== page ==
This morning, though, I picked up the Baptist and Reflector, which is the Tennessee Baptist newspaper. It's mission, according to the subtitle on front, is "telling the story of Tennessee Baptists." Do I think this is a good idea? helps remind me that the kingdom for which I work is bigger than the corner of Gallatin and Alta Loma Road in Madison, TN. I get to read about what the Lord is doing in other parts of the state. Unfortunately, I also read stories which seem to be for churches who wish to blow their own trumpet for how many people did this or did that. Now, I don't want to throw out the baby with the bath water here. I think, overall, papers like this are good things. I could live without it, but I genuinely enjoy a larger perspective than the walls of my office provide.

Where am I going with this? Oh yes...I picked up the B & R this morning to read that on August 20 of this year, churches are being encouraged to use another Sunday of the year in a unique way. Do you know what it is? Is it to speak to some important, pressing issue like same-sex marriage? Is it "Defend the Inerrancy of Scripture Day"? Is it presidential prayer Sunday? No to all of the is "Baptist and Reflector Day". The Tennessee Baptist Convention's paper is actually encouraging pastors to order free copies of the paper for their entire congregation and hand them out on that Sunday. This is their attempt to boost their number of subscribers. After all, the article says, "subscriptions are only $11 per year and discounts are offered for various church plans."

Are they kidding? I have a big enough struggle recognizing mothers and fathers in such a way that doesn't profane our time of worship. We don't come together to recognize moms and dads; we come together to worship the one, true and living God. I almost did nothing on these two days, but instead, we just had moms and dads stand so that families could lay hands on them and thank God for them. We'll have to see if we even do that next year. The only time we even make announcements is after our corporate worship is complete and we're about to walk out the door. Does the TBC really expect pastors to take corporate worship time to push the state paper? This is one church pastor that won't be recognizing "Baptist and Reflector Day." I still enjoy reading it, but it won't be making it into the order of worship on August 20...or any Sunday, for that matter.

Monday, July 10, 2006

Assuming motives leads to war

Thoughts after reading 1 Chronicles 19.

Motives are difficult things to read...reading the question "What are you doing?" gives us no indication of motive. However, if you begin to emphasize different words, you can begin to feel different motives. "What are you doing?" is the question of a parent, whose motive is to find out why her three-year-old son is eating soap (true story). "What are you doing?" is the question of a person who has just been asked what they were doing in an accusing manner. After giving what they believed was a good answer, they throw the same question back in their accuser's face. "What are you doing?" is the question of an inquisitive boss, whose motive is to try to find some reason not to fire a seemingly lazy employee that he/she otherwise likes.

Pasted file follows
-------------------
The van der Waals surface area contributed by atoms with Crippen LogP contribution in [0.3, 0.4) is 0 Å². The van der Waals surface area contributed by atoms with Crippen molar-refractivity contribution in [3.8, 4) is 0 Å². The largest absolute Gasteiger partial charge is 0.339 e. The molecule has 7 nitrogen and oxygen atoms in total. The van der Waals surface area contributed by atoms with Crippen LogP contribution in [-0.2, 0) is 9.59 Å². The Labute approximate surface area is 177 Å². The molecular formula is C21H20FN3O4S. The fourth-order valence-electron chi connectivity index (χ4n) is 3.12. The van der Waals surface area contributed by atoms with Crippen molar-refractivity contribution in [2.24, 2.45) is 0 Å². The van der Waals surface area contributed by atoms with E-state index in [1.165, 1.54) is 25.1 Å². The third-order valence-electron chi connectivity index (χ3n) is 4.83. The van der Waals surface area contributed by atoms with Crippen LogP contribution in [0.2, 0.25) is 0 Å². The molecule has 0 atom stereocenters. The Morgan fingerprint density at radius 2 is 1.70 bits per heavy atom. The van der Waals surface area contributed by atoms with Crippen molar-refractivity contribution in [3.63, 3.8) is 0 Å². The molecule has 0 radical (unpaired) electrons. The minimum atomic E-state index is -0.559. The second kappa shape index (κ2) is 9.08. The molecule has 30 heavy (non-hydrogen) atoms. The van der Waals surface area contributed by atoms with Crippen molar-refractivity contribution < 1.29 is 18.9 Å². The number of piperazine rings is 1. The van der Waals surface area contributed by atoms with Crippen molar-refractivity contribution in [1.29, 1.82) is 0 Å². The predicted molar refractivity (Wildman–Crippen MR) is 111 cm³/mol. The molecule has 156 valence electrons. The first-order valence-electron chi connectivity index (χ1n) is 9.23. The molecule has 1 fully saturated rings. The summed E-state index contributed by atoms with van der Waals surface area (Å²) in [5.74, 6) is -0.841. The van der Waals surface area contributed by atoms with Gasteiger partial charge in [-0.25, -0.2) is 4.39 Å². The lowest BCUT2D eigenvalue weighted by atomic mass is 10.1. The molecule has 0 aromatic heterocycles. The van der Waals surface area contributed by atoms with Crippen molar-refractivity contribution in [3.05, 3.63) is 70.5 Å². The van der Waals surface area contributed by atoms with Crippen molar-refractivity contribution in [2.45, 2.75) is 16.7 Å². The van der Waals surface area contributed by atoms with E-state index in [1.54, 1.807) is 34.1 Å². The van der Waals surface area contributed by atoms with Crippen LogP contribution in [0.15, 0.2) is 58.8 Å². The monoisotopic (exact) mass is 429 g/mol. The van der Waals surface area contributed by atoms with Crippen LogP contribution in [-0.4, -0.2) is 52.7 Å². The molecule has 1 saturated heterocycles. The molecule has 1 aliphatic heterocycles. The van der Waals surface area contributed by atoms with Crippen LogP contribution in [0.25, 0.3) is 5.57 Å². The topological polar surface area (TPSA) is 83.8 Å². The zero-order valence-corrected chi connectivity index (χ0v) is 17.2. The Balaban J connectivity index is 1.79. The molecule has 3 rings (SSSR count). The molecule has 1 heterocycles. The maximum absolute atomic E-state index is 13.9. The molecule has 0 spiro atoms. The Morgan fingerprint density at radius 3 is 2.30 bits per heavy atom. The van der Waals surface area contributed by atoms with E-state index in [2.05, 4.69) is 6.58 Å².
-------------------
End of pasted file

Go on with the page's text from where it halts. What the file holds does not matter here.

Motives are funny things, and when you begin to assume someone's motive, it can get dangerous. Have you ever assumed that someone was questioning your character when they just had a question? Have you ever assumed someone to be selfish or proud when reality proved otherwise...that they were simply acting in ignorance? My seventh grade band teacher told us all one day that assuming makes something of "u" and "me". (If you don't know, it's okay.)

King Hanun assumed something in 1 Chronicles 19. He assumed that David had sent a delegation to spy on him and find a way to overthrow his country, when David was actually sending a delegation to express sympathy over the loss of Hanun's father, Nahash. Hanun was paranoid and assumed David's motive was antagonistic toward him, so he had the delegation captured, shaved, and stripped. This was not good...the Ammonites became "a stench in David's nostrils" (verse 6). What happened next? You guessed it...battle lines were drawn, and eventually the Ammonites ran away from the fight. The integrity of the king had been questioned by Hanun...assumptions were wrongly made about his motive. Nobody would dishonor God's anointed king, and so war broke out.

Where did it all start? Hanun was so paranoid about being attacked that even an act of kindness by David seemed threatening to him. He didn't even give the delegation time to explain why they were coming; he simply assumed the worst and jumped on the defensive. Does that sound familiar at all? Don't we too often assume that people are out to get us? Someone that we have had conflict with in the past may genuinely try to encourage us...what goes through our minds? "I wonder what her angle is." "I wonder what he really meant by that." "Was that sarcastic?" What would happen if we didn't assume these kinds of things? What would it be like to actually give someone the benefit of the doubt?